3. I know some people like the Flylady, but when she says you have to be fully dressed including wearing laced-up shoes before you start the day, it turns me off completely. I can see her rationale, but I can’t do any kind of housework/cooking if I’m wearing restrictive clothing and that includes shoes. One of the first things I do when I come home is take off my shoes (and generally put them in the cupboard – I’m not a complete slob!) I like tip no 4 best – it’s very “releasing” to realise you’re never going to fix something and get rid of it.

    • It takes us about two years to come to the conclusion that we aren’t ever going to get it fixed. So during those two years, we’re storing it, and feeling bad that it’s still hanging around the house.

  4. i think my natural inclination is to become sentimentally attached to things, but over the years i have fought that urge out of necessity. when you move every few years, you find that you are moving boxes of stuff that were not opened since the last move. that realization made it easier for me to just throw it out instead of paying to move and store it again… in addition, one apartment we lived in was so small, there was not enough room for us, let alone our stuff. i became a minimalist overnight. if my children complained that i was throwing away too much stuff, i merely offered them a choice: we only have room for you or your stuff. you choose; you can sleep on the fire escape if you want to keep the stuff… they all understood the message: people are more important to keep than stuff.
    i have been training them to cull their papers, projects, and stuff every year and to pick out only the things they really really treasure. it is a good habit to acquire young.

  5. I always try to put stuff away right away after I have used even it means walking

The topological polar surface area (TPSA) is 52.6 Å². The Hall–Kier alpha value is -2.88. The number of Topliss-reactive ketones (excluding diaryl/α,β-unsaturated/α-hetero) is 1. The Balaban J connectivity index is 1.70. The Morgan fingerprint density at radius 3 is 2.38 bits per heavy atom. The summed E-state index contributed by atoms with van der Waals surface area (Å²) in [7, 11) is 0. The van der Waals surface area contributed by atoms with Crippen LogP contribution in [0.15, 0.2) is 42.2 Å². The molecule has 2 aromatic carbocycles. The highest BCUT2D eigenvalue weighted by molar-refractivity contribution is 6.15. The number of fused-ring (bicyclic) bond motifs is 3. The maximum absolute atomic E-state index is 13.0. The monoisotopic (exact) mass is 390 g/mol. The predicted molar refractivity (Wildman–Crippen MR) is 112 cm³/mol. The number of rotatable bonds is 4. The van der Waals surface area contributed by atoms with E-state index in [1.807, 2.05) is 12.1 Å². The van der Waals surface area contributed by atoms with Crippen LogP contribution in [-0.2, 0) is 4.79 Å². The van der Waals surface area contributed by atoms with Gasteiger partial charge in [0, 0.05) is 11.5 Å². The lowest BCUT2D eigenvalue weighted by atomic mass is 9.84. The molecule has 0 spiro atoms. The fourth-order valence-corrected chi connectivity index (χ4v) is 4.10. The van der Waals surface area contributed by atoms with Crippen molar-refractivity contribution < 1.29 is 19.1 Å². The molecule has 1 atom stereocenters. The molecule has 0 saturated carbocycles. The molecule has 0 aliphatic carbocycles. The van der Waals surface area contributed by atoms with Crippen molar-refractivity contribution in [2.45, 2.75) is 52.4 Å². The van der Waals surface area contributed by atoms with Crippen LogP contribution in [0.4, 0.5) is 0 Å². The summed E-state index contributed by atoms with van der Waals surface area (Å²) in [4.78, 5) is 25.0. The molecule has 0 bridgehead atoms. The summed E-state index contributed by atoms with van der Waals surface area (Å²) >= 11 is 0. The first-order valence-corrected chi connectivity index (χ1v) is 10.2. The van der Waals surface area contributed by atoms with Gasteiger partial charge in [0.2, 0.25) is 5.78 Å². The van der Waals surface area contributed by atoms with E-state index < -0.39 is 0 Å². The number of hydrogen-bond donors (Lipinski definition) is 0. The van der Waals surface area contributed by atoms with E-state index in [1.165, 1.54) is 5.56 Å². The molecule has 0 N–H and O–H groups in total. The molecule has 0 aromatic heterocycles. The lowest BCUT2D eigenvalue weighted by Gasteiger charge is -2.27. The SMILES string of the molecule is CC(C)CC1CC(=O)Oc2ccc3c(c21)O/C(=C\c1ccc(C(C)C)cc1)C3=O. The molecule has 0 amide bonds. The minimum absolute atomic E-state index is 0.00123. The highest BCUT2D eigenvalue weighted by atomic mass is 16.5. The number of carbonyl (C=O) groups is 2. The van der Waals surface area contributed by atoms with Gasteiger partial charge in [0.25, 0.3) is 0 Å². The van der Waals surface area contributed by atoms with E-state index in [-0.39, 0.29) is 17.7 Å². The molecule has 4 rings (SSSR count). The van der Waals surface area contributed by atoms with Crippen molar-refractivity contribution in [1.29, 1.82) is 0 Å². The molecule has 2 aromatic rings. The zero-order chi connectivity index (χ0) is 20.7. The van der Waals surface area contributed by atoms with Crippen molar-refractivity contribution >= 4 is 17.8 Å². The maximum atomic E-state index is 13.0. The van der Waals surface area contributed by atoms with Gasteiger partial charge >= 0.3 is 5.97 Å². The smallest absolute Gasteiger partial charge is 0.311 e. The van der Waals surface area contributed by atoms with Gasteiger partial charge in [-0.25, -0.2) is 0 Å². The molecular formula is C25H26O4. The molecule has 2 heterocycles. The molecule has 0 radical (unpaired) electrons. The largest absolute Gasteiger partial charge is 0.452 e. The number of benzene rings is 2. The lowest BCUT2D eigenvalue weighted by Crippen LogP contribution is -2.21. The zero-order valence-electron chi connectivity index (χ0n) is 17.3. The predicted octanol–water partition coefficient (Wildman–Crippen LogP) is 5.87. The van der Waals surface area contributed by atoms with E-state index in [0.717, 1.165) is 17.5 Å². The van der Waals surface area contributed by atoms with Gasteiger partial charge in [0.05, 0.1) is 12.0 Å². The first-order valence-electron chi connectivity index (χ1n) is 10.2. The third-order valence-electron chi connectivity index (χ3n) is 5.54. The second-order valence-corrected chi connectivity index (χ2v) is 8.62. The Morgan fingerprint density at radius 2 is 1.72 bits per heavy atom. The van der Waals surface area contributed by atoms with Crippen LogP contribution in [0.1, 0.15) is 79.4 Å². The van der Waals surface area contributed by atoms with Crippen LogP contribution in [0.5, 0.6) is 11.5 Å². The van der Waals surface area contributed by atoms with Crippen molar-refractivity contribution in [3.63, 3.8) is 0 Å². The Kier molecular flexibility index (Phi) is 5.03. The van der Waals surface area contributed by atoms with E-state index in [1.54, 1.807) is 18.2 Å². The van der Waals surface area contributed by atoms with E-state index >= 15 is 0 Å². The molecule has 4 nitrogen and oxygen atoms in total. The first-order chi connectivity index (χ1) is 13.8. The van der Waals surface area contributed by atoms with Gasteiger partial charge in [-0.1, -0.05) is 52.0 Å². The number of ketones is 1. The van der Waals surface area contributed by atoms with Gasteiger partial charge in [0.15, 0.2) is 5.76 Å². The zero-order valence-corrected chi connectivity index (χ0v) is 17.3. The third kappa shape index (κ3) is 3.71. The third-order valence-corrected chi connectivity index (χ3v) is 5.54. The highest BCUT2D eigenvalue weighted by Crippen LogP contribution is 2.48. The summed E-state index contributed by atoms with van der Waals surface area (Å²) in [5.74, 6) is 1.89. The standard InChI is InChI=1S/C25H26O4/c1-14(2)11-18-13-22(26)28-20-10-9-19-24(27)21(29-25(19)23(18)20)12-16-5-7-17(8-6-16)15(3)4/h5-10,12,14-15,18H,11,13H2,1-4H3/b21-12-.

Into another room to do so .
    Like nail clippers and scissors or my kids kipahs
    A little annoying but it has been helpful over the
    Years

  6. I have been influenced by Flylady in the most positive way. I only really implement bits and pieces of her suggestions. It’s more the mindset that I have been influenced by. Instead of looking at the overwhelming amount of stuff/cleaning etc I can focus on only one small aspect at a time and have the confidence that it is doable to keep the house at some liveable level of order. I call myself a recovering perfectionist! Decluttering, like laundry, is never a job that can be ‘finished’. It’s a habit.

  7. I’m another flylady fan. I don’t follow all instructions either.

    One tip I’d like to add is to take a digital photograph of something that you have a sentimental attachment to but no real use for (i.e. it’s not display-worthy or practical). MUCH easier to then throw it out.

    • that is a really good idea for me, thanks!

    • Hadassah

      I had a parent who showed me this tip. As a preschool teacher we send home stuff each week. You can display one item for a week and then replace it with the next. Really helpful to keep digital memories of all the things since they don’t take up room.